Gotta hand it to Konami – they know how to make some good games. There haven’t been an impressive number of good Batman titles, but both Batman and Robin and this game (also both made by the big K) are among the best of any system. Holding true to the Batman sequel, Batman Returns has you following Penguin and Catwoman through a standard beat-em-up sidescroller based on scenes in the film.
Batman fan or not, if you like the brawling games you’re gonna like this one. His Batliness fights through seven stages, each with multiple sub-areas, and spends plenty of time thrashing members of the Penguin’s circus gang. This means that there’s not a whole lot of variety in the enemies – everyone you fight is some variation of a clown, be it “bike clown” to “bazooka clown” and everything in between – but there’s still enough variation to keep from being too boring. As with all other brawlers, your foes are great in number and weak in skill. They’ll take more than a few punches, and are a lot of trouble if they gang up on you, but generally serve as fist fodder over skilled adversaries.
Bosses are a little more difficult, and generally are either the Penguin or Catwoman. They each run through predictable patterns and have their “cheap attack while invulnerable” move, but though certainly challenging, neither are impossible to defeat.
Batman’s moves are among some of the most interesting in the genre. He is certainly badass, no matter how many enemies are attacking him on the screen. He’s got his standard combo triggered automatically by repeatedly pressing the attack button, and he’s got his usual jump kicks and “power spin that kills enemies but drains energy” trick. But the very best of the best are definitely unique. If you grab an enemy, you have the option to slam them to the ground – or my favorite – throw them into the background, breaking windows, benches, or whatever you throw them into. Unlike Death and Return of Superman, which also allows you to kick enemies to the proverbial background curb, there aren’t as many destructible items in the environment – but make no mistake, it’s still a nice feature. Another great signature move is the ability to grab two enemies on either side of you and smash their heads together, usually knocking out both. Fantastic looking, and actually useful too.
Of course Batman without his tools is just a wimp named Bruce Wayne in a funny suit. You don’t see as many Bat-tools as you might hope for, but the classics do make an appearance. In most levels, pressing A will chuck your Batarang straight ahead, doing no damage but stunning enemies and knocking down bosses or bikers. A few other levels trade your A button for Batty’s grappling gun and replace your punches and kicks with infinite Batarangs. There’s usually no real reason for this trade off except variation, though it happens most usually when you’re fighting aerial bosses. You’ll also get to drive the Batmobile for a short level, and chase bikers and cars off the road.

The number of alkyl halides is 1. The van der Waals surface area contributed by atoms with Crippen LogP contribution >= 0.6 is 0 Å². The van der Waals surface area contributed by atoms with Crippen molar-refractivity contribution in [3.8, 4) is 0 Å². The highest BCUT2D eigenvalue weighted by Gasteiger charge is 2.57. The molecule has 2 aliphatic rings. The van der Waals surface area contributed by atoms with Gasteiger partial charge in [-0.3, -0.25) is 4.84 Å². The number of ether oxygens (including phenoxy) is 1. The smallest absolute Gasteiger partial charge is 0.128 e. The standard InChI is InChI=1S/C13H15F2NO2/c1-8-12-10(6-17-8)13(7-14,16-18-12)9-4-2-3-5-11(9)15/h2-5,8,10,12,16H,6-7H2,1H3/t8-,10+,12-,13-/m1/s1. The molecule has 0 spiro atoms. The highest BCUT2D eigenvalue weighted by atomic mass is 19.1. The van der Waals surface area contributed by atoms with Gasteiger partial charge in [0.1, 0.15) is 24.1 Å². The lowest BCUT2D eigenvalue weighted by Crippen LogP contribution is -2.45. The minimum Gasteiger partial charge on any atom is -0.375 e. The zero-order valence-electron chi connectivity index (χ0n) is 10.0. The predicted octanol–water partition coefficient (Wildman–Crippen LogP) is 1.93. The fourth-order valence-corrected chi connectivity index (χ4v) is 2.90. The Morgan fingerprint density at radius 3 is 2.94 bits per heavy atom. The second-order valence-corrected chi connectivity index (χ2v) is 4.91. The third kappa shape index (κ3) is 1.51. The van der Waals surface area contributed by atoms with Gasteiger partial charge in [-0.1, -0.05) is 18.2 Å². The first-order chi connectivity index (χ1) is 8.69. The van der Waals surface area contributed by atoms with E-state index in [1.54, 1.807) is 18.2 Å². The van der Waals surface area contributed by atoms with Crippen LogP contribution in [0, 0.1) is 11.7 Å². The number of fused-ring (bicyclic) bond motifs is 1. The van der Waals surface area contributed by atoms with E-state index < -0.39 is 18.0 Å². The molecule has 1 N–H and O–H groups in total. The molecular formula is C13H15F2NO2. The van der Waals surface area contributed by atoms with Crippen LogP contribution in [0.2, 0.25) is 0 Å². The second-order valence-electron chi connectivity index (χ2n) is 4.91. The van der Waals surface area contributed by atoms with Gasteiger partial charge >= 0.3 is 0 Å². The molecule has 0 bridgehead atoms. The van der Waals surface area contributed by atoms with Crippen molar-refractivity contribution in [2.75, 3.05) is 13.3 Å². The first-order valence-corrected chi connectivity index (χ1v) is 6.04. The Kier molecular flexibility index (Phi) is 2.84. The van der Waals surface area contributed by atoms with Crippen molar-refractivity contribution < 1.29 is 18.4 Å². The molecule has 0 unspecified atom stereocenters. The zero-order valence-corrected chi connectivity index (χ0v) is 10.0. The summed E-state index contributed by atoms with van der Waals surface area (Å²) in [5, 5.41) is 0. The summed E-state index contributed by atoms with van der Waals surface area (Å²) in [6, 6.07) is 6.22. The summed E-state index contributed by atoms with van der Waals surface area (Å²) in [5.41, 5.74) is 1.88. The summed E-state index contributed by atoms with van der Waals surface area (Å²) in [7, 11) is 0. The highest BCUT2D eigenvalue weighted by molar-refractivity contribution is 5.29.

The graphics in the game are extremely impressive. The movie’s sets are recreated very well, and the winter setting is convincingly portrayed. Batman himself looks large and menacing, and strides with animated viciousness. All of his pseudo-kungfoolery is also well-animated, from his moves to the pain his foes receive in spades. There are also a few areas that look especially nice, such as the large Christmas tree in the first area complete with blinking lights, and an amazing boss fight with realistic shadows affecting the brightness of your characters as they move. It doesn’t sound like much but it looks very nice, and somewhat realtime shadows were certainly new for the SNES era.
The sound and the graphics are also top notch. The music has been taken from the movie’s soundtrack and reproduced faithfully. The punches, kicks, and other general effects are pretty much what you’d expect, but still sound very nice. Controls do exactly what you tell them to and it’s easy to pull off Batman’s assorted moves.
Though it’s a great brawler on its own, it stands to get a little repetitive based on the simple fact that you can only pile drive a clown into the pavement so many times before it’s just routine. That’s where the little details of the game come in to save the day. As lame as it sounds, the world feels alive around you and there are enough little things to keep you interested. Snow and confetti fall in the early scenes, adding to the environment. Panicked citizens flee past you as you fight, and there’s even a woman trapped by a clown biker spinning doughnuts around her. My favorite by far is the juggling clown who drops his pins clattering to the ground when you hit him. It’s such a small, but satisfying touch.
Entertaining arcade port. Worth your time.
Somewhat short. No final battle with Catwoman?